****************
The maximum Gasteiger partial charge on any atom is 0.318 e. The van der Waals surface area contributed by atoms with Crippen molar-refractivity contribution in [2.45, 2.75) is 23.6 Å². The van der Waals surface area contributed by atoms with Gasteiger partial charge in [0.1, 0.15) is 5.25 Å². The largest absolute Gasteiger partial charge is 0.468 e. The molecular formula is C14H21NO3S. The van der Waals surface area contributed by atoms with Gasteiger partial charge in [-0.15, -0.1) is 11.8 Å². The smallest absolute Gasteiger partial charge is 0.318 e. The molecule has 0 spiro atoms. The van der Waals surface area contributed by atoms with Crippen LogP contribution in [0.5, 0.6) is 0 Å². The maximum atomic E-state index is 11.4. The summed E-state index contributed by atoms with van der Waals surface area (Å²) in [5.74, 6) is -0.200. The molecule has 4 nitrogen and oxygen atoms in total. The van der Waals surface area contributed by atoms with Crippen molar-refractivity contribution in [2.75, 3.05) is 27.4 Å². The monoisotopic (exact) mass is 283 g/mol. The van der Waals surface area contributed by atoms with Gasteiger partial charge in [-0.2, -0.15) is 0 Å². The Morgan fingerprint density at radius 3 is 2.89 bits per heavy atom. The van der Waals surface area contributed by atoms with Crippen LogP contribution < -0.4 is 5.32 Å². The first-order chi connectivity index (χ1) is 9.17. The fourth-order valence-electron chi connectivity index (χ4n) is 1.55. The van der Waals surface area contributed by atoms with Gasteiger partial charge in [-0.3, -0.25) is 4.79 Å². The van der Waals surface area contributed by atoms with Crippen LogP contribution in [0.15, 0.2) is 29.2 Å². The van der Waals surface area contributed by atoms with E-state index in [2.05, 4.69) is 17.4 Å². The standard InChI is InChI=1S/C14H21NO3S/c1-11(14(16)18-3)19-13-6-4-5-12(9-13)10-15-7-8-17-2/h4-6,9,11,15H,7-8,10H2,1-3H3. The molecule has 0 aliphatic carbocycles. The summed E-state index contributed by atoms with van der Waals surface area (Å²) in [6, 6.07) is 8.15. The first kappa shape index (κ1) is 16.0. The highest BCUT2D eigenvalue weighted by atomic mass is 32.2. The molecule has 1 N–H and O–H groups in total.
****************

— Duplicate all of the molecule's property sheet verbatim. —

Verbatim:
The maximum Gasteiger partial charge on any atom is 0.318 e. The van der Waals surface area contributed by atoms with Crippen molar-refractivity contribution in [2.45, 2.75) is 23.6 Å². The van der Waals surface area contributed by atoms with Gasteiger partial charge in [0.1, 0.15) is 5.25 Å². The largest absolute Gasteiger partial charge is 0.468 e. The molecular formula is C14H21NO3S. The van der Waals surface area contributed by atoms with Gasteiger partial charge in [-0.15, -0.1) is 11.8 Å². The smallest absolute Gasteiger partial charge is 0.318 e. The molecule has 0 spiro atoms. The van der Waals surface area contributed by atoms with Crippen LogP contribution in [0.5, 0.6) is 0 Å². The maximum atomic E-state index is 11.4. The summed E-state index contributed by atoms with van der Waals surface area (Å²) in [5.74, 6) is -0.200. The molecule has 4 nitrogen and oxygen atoms in total. The van der Waals surface area contributed by atoms with Crippen molar-refractivity contribution in [2.75, 3.05) is 27.4 Å². The monoisotopic (exact) mass is 283 g/mol. The van der Waals surface area contributed by atoms with Gasteiger partial charge in [-0.2, -0.15) is 0 Å². The Morgan fingerprint density at radius 3 is 2.89 bits per heavy atom. The van der Waals surface area contributed by atoms with Crippen LogP contribution < -0.4 is 5.32 Å². The first-order chi connectivity index (χ1) is 9.17. The fourth-order valence-electron chi connectivity index (χ4n) is 1.55. The van der Waals surface area contributed by atoms with Gasteiger partial charge in [-0.3, -0.25) is 4.79 Å². The van der Waals surface area contributed by atoms with Crippen LogP contribution in [0.15, 0.2) is 29.2 Å². The van der Waals surface area contributed by atoms with E-state index in [2.05, 4.69) is 17.4 Å². The standard InChI is InChI=1S/C14H21NO3S/c1-11(14(16)18-3)19-13-6-4-5-12(9-13)10-15-7-8-17-2/h4-6,9,11,15H,7-8,10H2,1-3H3. The molecule has 0 aliphatic carbocycles. The summed E-state index contributed by atoms with van der Waals surface area (Å²) in [6, 6.07) is 8.15. The first kappa shape index (κ1) is 16.0. The highest BCUT2D eigenvalue weighted by atomic mass is 32.2. The molecule has 1 N–H and O–H groups in total.